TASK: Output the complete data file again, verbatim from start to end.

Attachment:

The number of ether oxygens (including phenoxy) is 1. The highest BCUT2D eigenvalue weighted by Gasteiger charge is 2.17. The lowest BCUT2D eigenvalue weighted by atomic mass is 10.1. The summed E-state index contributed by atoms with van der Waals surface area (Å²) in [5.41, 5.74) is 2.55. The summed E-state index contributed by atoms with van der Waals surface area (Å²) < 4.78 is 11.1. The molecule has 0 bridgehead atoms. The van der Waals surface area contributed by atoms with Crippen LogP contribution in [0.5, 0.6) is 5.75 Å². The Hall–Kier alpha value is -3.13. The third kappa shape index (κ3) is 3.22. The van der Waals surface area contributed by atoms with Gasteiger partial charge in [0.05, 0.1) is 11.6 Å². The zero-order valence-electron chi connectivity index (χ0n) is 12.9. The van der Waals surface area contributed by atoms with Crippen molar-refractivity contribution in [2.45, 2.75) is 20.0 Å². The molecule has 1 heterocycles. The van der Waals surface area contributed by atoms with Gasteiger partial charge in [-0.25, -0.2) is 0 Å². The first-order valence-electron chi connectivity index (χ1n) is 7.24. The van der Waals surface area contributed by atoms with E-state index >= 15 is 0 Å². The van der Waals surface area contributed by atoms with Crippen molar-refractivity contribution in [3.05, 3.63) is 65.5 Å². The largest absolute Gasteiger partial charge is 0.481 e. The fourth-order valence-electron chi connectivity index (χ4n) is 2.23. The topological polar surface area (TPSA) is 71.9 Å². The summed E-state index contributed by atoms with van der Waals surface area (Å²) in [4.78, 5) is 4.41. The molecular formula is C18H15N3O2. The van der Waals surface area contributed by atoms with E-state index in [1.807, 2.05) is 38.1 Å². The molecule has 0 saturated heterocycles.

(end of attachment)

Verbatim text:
The number of ether oxygens (including phenoxy) is 1. The highest BCUT2D eigenvalue weighted by Gasteiger charge is 2.17. The lowest BCUT2D eigenvalue weighted by atomic mass is 10.1. The summed E-state index contributed by atoms with van der Waals surface area (Å²) in [5.41, 5.74) is 2.55. The summed E-state index contributed by atoms with van der Waals surface area (Å²) < 4.78 is 11.1. The molecule has 0 bridgehead atoms. The van der Waals surface area contributed by atoms with Crippen LogP contribution in [0.5, 0.6) is 5.75 Å². The Hall–Kier alpha value is -3.13. The third kappa shape index (κ3) is 3.22. The van der Waals surface area contributed by atoms with Gasteiger partial charge in [0.05, 0.1) is 11.6 Å². The zero-order valence-electron chi connectivity index (χ0n) is 12.9. The van der Waals surface area contributed by atoms with Crippen molar-refractivity contribution in [2.45, 2.75) is 20.0 Å². The molecule has 1 heterocycles. The van der Waals surface area contributed by atoms with Gasteiger partial charge in [-0.25, -0.2) is 0 Å². The first-order valence-electron chi connectivity index (χ1n) is 7.24. The van der Waals surface area contributed by atoms with E-state index >= 15 is 0 Å². The van der Waals surface area contributed by atoms with Crippen molar-refractivity contribution in [3.05, 3.63) is 65.5 Å². The largest absolute Gasteiger partial charge is 0.481 e. The fourth-order valence-electron chi connectivity index (χ4n) is 2.23. The topological polar surface area (TPSA) is 71.9 Å². The summed E-state index contributed by atoms with van der Waals surface area (Å²) in [4.78, 5) is 4.41. The molecular formula is C18H15N3O2. The van der Waals surface area contributed by atoms with E-state index in [1.807, 2.05) is 38.1 Å². The molecule has 0 saturated heterocycles.